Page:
With the background information provided by Sarantakes, the diaries of these men become accessible to the reader. Buckner is the more restrained, a southern gentleman whose career was average and whose diary entries are interspersed with letters to his wife. He shuttles between forward command posts and shipboard conferences, noting how much rain has fallen, how many enemy have been killed, and how many aircraft have been shot down.
Stilwell is a self-styled outsider, a brilliant warrior with the social graces of a porcupine. He dislikes Buckner and has little patience for his irreverent humor. Stilwell writes, “Buckner is tiresome. I tried to tell him what I had seen, but he knew it all. Keeps repeating his wise-cracks. ‘The Lord said let there be mud,’ etc. etc.” ( June 5, 1944). Stilwell’s entries are peppered with frank and often acrid observations about everything and everybody. He dismisses the British as “hoggish, inconsiderate” Limeys and atomic scientists as “temperamental bugs.”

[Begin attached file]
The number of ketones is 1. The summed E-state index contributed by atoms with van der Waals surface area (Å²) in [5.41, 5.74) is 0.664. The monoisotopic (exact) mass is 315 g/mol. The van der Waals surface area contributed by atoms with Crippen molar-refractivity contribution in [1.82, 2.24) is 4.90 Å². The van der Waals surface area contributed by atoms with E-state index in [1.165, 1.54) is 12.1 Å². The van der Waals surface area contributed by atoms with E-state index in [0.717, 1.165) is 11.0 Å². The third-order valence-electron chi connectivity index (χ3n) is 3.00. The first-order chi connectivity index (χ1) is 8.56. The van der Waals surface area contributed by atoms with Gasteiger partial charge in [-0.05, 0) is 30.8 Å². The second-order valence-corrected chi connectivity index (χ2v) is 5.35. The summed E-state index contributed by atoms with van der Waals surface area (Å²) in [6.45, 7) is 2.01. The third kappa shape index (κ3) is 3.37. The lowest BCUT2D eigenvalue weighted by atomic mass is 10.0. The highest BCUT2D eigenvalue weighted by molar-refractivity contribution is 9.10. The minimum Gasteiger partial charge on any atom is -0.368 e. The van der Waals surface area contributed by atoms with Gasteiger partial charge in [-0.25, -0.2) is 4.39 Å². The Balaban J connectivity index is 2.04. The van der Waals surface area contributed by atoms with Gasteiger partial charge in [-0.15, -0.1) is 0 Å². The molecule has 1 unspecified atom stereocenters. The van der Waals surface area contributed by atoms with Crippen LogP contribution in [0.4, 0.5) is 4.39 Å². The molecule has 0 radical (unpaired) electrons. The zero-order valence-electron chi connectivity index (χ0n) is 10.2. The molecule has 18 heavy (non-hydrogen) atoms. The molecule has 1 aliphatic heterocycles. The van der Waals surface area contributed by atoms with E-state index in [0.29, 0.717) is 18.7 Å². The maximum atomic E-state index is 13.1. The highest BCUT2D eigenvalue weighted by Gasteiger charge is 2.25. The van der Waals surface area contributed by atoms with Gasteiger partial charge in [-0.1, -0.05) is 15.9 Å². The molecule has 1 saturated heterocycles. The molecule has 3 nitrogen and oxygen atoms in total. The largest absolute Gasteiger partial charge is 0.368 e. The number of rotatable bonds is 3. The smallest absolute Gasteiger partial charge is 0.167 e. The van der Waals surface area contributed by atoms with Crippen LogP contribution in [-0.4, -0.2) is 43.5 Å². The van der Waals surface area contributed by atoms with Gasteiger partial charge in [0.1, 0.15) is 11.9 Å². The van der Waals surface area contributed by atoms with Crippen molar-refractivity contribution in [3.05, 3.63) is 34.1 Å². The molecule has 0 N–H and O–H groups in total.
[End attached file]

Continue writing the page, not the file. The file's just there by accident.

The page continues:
The battle for Okinawa was a pivotal event in World War II and has the distinction of being the single bloodiest conflict in the history of the United States Navy. The diaries of these two men provide a new perspective from which to evaluate the events. This book is a fascinating exploration of the art of leading troops in battle and will interest scholars and students of the Pacific War.
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Published by Texas A&M University Press